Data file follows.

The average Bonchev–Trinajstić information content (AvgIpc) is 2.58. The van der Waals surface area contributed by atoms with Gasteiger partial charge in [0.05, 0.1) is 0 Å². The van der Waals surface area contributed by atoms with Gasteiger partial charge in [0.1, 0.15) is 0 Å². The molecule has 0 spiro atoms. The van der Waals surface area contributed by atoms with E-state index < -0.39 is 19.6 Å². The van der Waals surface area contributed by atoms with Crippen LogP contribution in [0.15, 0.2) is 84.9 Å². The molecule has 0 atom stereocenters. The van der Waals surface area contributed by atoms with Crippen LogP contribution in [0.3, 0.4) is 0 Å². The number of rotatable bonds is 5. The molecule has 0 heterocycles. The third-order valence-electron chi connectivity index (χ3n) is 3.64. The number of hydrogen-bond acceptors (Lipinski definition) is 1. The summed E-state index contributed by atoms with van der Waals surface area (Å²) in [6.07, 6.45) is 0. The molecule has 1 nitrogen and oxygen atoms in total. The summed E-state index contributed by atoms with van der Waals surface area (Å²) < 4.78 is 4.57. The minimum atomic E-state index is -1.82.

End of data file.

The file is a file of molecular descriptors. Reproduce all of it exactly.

The average Bonchev–Trinajstić information content (AvgIpc) is 2.58. The van der Waals surface area contributed by atoms with Gasteiger partial charge in [0.05, 0.1) is 0 Å². The van der Waals surface area contributed by atoms with Gasteiger partial charge in [0.1, 0.15) is 0 Å². The molecule has 0 spiro atoms. The van der Waals surface area contributed by atoms with E-state index < -0.39 is 19.6 Å². The van der Waals surface area contributed by atoms with Crippen LogP contribution in [0.15, 0.2) is 84.9 Å². The molecule has 0 atom stereocenters. The van der Waals surface area contributed by atoms with Crippen LogP contribution in [0.3, 0.4) is 0 Å². The number of rotatable bonds is 5. The molecule has 0 heterocycles. The third-order valence-electron chi connectivity index (χ3n) is 3.64. The number of hydrogen-bond acceptors (Lipinski definition) is 1. The summed E-state index contributed by atoms with van der Waals surface area (Å²) in [6.07, 6.45) is 0. The molecule has 1 nitrogen and oxygen atoms in total. The summed E-state index contributed by atoms with van der Waals surface area (Å²) < 4.78 is 4.57. The minimum atomic E-state index is -1.82.